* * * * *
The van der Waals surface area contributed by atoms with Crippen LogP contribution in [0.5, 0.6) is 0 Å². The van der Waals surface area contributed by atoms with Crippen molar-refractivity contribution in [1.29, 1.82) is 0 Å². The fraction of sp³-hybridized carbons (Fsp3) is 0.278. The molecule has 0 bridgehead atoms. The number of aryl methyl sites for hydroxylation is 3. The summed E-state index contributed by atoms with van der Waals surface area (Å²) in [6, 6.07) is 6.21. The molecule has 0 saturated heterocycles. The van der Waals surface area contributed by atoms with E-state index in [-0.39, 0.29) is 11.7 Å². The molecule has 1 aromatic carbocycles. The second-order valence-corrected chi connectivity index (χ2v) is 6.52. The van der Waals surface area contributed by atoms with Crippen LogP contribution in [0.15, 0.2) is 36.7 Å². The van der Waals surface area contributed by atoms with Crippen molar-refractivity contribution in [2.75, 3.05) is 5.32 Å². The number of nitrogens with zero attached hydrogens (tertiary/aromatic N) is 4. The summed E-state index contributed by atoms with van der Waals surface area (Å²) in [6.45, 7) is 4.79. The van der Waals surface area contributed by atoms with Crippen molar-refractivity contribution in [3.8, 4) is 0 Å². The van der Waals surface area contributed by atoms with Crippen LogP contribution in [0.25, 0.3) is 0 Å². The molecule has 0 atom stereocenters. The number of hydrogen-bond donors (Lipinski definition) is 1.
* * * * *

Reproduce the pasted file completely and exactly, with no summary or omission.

The van der Waals surface area contributed by atoms with Crippen LogP contribution in [0.5, 0.6) is 0 Å². The van der Waals surface area contributed by atoms with Crippen molar-refractivity contribution in [1.29, 1.82) is 0 Å². The fraction of sp³-hybridized carbons (Fsp3) is 0.278. The molecule has 0 bridgehead atoms. The number of aryl methyl sites for hydroxylation is 3. The summed E-state index contributed by atoms with van der Waals surface area (Å²) in [6, 6.07) is 6.21. The molecule has 0 saturated heterocycles. The van der Waals surface area contributed by atoms with E-state index in [-0.39, 0.29) is 11.7 Å². The molecule has 1 aromatic carbocycles. The second-order valence-corrected chi connectivity index (χ2v) is 6.52. The van der Waals surface area contributed by atoms with Crippen LogP contribution in [0.15, 0.2) is 36.7 Å². The van der Waals surface area contributed by atoms with Crippen molar-refractivity contribution in [2.75, 3.05) is 5.32 Å². The number of nitrogens with zero attached hydrogens (tertiary/aromatic N) is 4. The summed E-state index contributed by atoms with van der Waals surface area (Å²) in [6.45, 7) is 4.79. The van der Waals surface area contributed by atoms with Crippen molar-refractivity contribution in [3.8, 4) is 0 Å². The van der Waals surface area contributed by atoms with Crippen LogP contribution in [0.25, 0.3) is 0 Å². The molecule has 0 atom stereocenters. The number of hydrogen-bond donors (Lipinski definition) is 1.